It might look strange that, in using the Niz Goenkar (NG) medium, I am commenting on my own statement made to, and kindly published by, the Navhind Times (NT) recently. Unfortunately, NT has a 500-word restriction and, consequently, the text of my letter underwent a truncation.
The NT-excised segments of the text of my statement are as follows and I thank NG to allow me to complete the "story".
... As Goa, at the time, had no import restrictions as did India, I was also dismayed to learn in the late 50s that some of these self-styled freedom fighters were known to engage in smuggling of “foreign” goods from Goa into India, thus participating in economic sabotage against India. So much for their nationalism! In the wake of this, I was soon to comprehend the real meaning of Samuel Johnson’s pronouncement of patriotism being the last refuge of the scoundrel!
I have noted Mr Sinari’s vague pronouncements in the past in regard to “Portugal’s attempts to prove” how “superior” Portugal is, and I cannot help but think he may be carrying a chip on his shoulder or an inferiority complex, for there has not been any such palpable official Portuguese attempt since 1974.
I don’t understand what Mr Sinari means by “Portuguese atmosphere” and, if indeed it is Portugal’s intention to preserve that atmosphere, why does he have to be paranoid and intolerant about it? Surely there are both good and unsavoury aspects in every culture, and if it provides Goans with the opportunity of benefiting of the good ones, I would have thought it is a part of cultural enrichment.
I am puzzled at Mr Sinari’s branding as “immature” Portuguese Ambassador’s comparison of Portugal’s record in India vis-à-vis other colonial powers – it appears to he a case of malapropism. What does appear immature, however, is his charge that Portugal “interferes in the internal matters of Goa” - a most ludicrous concept I can imagine in the face of bare reality.
... Why, it is understood that countless Goan “freedom fighters” or “political sufferers” have availed themselves of the entitlement not only for their own direct benefit but also for their descendants. Portugal itself has NO financial benefit in this, but it is a measure of that country’s commitment to the peoples whose lands they once ruled – in marked contrast with what, for example, Britain did, in many cases treating its Indian population in East Africa as second class citizens at the time of their exodus some decades ago.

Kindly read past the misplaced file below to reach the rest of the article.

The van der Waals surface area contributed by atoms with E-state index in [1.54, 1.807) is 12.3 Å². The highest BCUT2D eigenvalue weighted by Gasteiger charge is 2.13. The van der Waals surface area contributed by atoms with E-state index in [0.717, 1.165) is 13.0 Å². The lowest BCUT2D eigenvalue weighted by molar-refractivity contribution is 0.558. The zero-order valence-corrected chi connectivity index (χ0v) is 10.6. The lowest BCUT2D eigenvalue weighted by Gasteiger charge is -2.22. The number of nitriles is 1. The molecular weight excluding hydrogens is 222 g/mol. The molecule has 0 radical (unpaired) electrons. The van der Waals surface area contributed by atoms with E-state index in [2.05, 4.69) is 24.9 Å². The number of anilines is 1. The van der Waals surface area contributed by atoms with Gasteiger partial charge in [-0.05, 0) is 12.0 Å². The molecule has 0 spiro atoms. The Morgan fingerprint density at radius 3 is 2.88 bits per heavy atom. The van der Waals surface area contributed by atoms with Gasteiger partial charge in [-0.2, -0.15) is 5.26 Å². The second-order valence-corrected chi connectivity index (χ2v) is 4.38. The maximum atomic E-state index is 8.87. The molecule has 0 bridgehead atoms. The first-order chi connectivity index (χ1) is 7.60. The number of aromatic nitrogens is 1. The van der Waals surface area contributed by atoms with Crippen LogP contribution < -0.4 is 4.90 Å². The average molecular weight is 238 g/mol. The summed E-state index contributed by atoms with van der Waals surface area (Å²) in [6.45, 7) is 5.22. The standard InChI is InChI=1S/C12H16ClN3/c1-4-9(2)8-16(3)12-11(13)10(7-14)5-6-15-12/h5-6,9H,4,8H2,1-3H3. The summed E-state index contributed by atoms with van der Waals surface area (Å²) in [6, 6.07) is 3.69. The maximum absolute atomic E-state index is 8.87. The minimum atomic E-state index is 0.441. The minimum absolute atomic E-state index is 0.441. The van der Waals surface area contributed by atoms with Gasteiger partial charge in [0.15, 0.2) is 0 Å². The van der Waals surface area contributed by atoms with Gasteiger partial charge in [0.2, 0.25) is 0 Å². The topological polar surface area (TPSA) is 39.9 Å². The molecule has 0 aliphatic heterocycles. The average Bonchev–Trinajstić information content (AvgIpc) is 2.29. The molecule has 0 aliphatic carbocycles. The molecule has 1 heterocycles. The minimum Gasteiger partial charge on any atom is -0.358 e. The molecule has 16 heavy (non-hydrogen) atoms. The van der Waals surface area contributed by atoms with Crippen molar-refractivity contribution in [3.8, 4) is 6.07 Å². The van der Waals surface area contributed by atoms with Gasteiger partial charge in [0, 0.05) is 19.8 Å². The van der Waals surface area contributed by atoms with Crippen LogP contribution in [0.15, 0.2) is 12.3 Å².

Thousands of Indians with ancestry in Goa, Daman and Diu must be considering themselves lucky that the Portuguese registration of their birth opens windows of employment opportunity in Europe vis-à-vis poor prospects in this regard in overpopulated India. Mr Sinari’s energies might be better applied to fight graft in Goa so that our poor Goan youth do not have to bribe their way to ministerial levels just to secure even a peon’s job in a government department.
I fail to understand Mr Sinari’s paranoia about the potential for creation of a “breed of neo-pro-Portuguese Goans!” If that culture appeals to them, then it is their wish and democratic right to adopt it. Or does he fear a ridiculous possibility of Portugal returning to Goa as a ruler? As to his questioning Goans’ loyalty in a far-fetched scenario of a conflict between Europe and India, why would their rôle be any different from, say, that of people of Indian origin holding citizenship of other European nations like Britain, Belgium, France etc.?


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